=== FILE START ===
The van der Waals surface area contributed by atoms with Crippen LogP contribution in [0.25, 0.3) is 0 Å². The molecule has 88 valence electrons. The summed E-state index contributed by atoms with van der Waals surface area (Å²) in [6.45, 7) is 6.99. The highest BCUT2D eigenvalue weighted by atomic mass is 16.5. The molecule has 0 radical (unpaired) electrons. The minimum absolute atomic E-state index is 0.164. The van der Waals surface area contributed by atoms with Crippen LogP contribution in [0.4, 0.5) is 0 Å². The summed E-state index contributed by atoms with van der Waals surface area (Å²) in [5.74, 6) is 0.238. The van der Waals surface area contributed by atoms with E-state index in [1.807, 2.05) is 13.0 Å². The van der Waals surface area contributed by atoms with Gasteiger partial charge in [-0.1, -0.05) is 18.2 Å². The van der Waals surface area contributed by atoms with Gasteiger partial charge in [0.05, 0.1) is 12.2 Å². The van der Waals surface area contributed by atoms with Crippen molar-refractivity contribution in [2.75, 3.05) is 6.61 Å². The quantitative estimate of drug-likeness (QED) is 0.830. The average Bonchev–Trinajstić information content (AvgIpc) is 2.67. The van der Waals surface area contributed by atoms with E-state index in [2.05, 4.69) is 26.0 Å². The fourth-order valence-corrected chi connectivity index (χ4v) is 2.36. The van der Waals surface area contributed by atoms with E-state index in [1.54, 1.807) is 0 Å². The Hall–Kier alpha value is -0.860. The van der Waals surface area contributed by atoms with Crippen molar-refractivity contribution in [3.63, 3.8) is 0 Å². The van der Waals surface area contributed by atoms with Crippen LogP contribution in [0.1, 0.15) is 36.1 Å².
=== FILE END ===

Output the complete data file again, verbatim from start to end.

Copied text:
The van der Waals surface area contributed by atoms with Crippen LogP contribution in [0.25, 0.3) is 0 Å². The molecule has 88 valence electrons. The summed E-state index contributed by atoms with van der Waals surface area (Å²) in [6.45, 7) is 6.99. The highest BCUT2D eigenvalue weighted by atomic mass is 16.5. The molecule has 0 radical (unpaired) electrons. The minimum absolute atomic E-state index is 0.164. The van der Waals surface area contributed by atoms with Crippen LogP contribution in [0.4, 0.5) is 0 Å². The summed E-state index contributed by atoms with van der Waals surface area (Å²) in [5.74, 6) is 0.238. The van der Waals surface area contributed by atoms with E-state index in [1.807, 2.05) is 13.0 Å². The van der Waals surface area contributed by atoms with Gasteiger partial charge in [-0.1, -0.05) is 18.2 Å². The van der Waals surface area contributed by atoms with Gasteiger partial charge in [0.05, 0.1) is 12.2 Å². The van der Waals surface area contributed by atoms with Crippen molar-refractivity contribution in [2.75, 3.05) is 6.61 Å². The quantitative estimate of drug-likeness (QED) is 0.830. The average Bonchev–Trinajstić information content (AvgIpc) is 2.67. The van der Waals surface area contributed by atoms with E-state index in [2.05, 4.69) is 26.0 Å². The fourth-order valence-corrected chi connectivity index (χ4v) is 2.36. The van der Waals surface area contributed by atoms with E-state index in [1.54, 1.807) is 0 Å². The Hall–Kier alpha value is -0.860. The van der Waals surface area contributed by atoms with Crippen molar-refractivity contribution in [3.63, 3.8) is 0 Å². The van der Waals surface area contributed by atoms with Crippen LogP contribution in [0.1, 0.15) is 36.1 Å².